Re: [rtcweb] STUN for keep-alive - RTCP-less applications

Colin Perkins <csp@csperkins.org> Wed, 21 September 2011 21:33 UTC

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From: Colin Perkins <csp@csperkins.org>
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Date: Wed, 21 Sep 2011 22:36:11 +0100
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To: Hadriel Kaplan <HKaplan@acmepacket.com>
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Subject: Re: [rtcweb] STUN for keep-alive - RTCP-less applications
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No, as it says, you stop sending if you can't adjust and the loss rate is too high. And, sure, the user will probably hang-up anyway if the quality is bad, but it's worthwhile having a sanity check to drop the call if they don't, whether implemented based on RTCP reports or otherwise.

Colin



On 21 Sep 2011, at 22:19, Hadriel Kaplan wrote:
> We still don't need RTCP for that - use received RTP sequence number gaps, if necessary. (yeah it assumes symmetric path and bandwidth, and bi-dir media)
> 
> But anyway, there is no means of "dialing-down" G.711.  It's not adaptive.  Or are we saying the sender should start skipping samples and hope the receiver does PLC?
> 
> Really, the user will hang up if call quality sucks.  We don't need to be smarter than humans.
> 
> -hadriel
> 
> 
> On Sep 21, 2011, at 4:34 PM, Colin Perkins wrote:
> 
>> On 21 Sep 2011, at 20:30, Hadriel Kaplan wrote:
>>> 
>>> BTW, are you suggesting that even with G.711, that rtcweb do some form of congestion control based on the RTCP packets?  At that point we're not even talking about RTP/AVP for PCMU/PCMA then are we?  This is some new profile, not AVP.
>> 
>> 
>> Well, the AVP spec [RFC3551, page 5] does say:
>> 
>>     If best-effort service is being used, RTP receivers SHOULD monitor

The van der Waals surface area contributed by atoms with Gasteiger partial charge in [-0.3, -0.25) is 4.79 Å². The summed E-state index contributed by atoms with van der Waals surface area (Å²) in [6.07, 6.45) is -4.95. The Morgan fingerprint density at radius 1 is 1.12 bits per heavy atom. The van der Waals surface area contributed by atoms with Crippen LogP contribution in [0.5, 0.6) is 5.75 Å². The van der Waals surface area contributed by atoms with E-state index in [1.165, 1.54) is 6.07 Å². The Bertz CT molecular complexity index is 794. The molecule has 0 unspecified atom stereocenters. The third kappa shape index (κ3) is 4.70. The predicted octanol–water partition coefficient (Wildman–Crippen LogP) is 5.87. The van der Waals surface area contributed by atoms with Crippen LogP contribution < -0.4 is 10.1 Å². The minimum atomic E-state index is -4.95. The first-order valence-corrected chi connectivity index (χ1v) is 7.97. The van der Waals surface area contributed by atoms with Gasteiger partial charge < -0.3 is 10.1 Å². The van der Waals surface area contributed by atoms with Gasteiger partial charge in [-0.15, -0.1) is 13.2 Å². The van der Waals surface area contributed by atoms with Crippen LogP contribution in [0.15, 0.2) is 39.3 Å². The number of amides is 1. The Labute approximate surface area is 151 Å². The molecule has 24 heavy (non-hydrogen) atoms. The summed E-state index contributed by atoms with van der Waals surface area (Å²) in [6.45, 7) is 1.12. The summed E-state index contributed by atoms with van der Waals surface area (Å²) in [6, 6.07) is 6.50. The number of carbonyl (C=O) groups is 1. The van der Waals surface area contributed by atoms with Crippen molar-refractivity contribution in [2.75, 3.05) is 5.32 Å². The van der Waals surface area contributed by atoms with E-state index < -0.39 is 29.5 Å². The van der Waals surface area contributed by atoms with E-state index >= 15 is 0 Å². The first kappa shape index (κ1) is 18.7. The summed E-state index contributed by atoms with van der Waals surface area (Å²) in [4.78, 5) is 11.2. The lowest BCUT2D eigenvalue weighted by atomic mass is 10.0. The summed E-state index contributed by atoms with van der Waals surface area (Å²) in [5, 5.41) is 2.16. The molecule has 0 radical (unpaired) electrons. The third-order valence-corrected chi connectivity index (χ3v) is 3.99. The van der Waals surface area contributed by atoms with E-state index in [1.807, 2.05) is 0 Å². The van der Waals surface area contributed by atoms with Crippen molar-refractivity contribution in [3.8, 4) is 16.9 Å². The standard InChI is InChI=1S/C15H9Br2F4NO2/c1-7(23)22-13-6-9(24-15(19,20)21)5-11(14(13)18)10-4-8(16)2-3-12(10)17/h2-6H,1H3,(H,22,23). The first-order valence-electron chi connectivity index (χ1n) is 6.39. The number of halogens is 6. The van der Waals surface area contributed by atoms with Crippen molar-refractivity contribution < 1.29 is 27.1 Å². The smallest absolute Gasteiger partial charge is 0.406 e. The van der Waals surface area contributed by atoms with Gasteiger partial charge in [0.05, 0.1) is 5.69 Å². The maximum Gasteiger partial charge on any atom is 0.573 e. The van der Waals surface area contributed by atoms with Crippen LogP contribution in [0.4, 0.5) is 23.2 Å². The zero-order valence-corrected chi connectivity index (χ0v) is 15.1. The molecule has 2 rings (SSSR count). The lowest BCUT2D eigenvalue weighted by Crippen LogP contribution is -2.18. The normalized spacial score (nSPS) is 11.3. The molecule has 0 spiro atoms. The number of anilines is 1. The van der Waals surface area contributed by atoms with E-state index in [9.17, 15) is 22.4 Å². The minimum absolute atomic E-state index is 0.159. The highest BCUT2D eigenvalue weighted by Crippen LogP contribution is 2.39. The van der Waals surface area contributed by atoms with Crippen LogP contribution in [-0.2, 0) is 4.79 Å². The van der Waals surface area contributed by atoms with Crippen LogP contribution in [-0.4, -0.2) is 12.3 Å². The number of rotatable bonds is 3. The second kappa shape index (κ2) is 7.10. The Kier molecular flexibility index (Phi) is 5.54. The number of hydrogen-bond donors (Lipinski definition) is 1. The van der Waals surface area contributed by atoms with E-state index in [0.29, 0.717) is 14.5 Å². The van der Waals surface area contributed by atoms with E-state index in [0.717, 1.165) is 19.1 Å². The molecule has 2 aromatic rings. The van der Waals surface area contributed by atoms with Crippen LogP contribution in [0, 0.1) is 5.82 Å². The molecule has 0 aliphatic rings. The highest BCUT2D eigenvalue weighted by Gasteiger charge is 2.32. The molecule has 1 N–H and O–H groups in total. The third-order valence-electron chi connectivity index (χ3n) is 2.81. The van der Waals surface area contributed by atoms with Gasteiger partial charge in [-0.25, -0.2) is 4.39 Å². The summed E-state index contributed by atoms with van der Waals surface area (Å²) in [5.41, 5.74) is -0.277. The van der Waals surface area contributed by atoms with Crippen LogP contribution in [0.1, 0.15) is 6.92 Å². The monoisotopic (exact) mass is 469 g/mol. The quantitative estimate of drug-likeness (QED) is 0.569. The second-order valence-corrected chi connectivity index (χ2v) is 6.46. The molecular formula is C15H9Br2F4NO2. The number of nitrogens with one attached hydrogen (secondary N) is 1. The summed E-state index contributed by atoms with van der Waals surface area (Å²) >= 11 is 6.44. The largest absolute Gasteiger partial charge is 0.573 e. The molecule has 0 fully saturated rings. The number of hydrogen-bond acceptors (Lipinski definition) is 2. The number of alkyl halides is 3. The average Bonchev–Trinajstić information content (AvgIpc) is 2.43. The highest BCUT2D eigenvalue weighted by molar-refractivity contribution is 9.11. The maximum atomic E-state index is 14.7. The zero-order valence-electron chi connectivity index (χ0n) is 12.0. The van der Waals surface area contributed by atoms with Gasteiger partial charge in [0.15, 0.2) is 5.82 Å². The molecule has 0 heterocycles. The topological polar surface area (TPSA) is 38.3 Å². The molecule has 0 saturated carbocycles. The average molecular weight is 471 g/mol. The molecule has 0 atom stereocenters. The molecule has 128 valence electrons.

>>     packet loss to ensure that the packet loss rate is within
>>     acceptable parameters.  Packet loss is considered acceptable if a
>>     TCP flow across the same network path and experiencing the same
>>     network conditions would achieve an average throughput, measured
>>     on a reasonable timescale, that is not less than the RTP flow is
>>     achieving.  This condition can be satisfied by implementing
>>     congestion control mechanisms to adapt the transmission rate (or
>>     the number of layers subscribed for a layered multicast session),
>>     or by arranging for a receiver to leave the session if the loss
>>     rate is unacceptably high.
>> 
>>     The comparison to TCP cannot be specified exactly, but is intended
>>     as an "order-of-magnitude" comparison in timescale and throughput.
>>     The timescale on which TCP throughput is measured is the round-
>>     trip time of the connection.  In essence, this requirement states
>>     that it is not acceptable to deploy an application (using RTP or
>>     any other transport protocol) on the best-effort Internet which
>>     consumes bandwidth arbitrarily and does not compete fairly with
>>     TCP within an order of magnitude.
>> 
>> 
>> -- 
>> Colin Perkins
>> http://csperkins.org/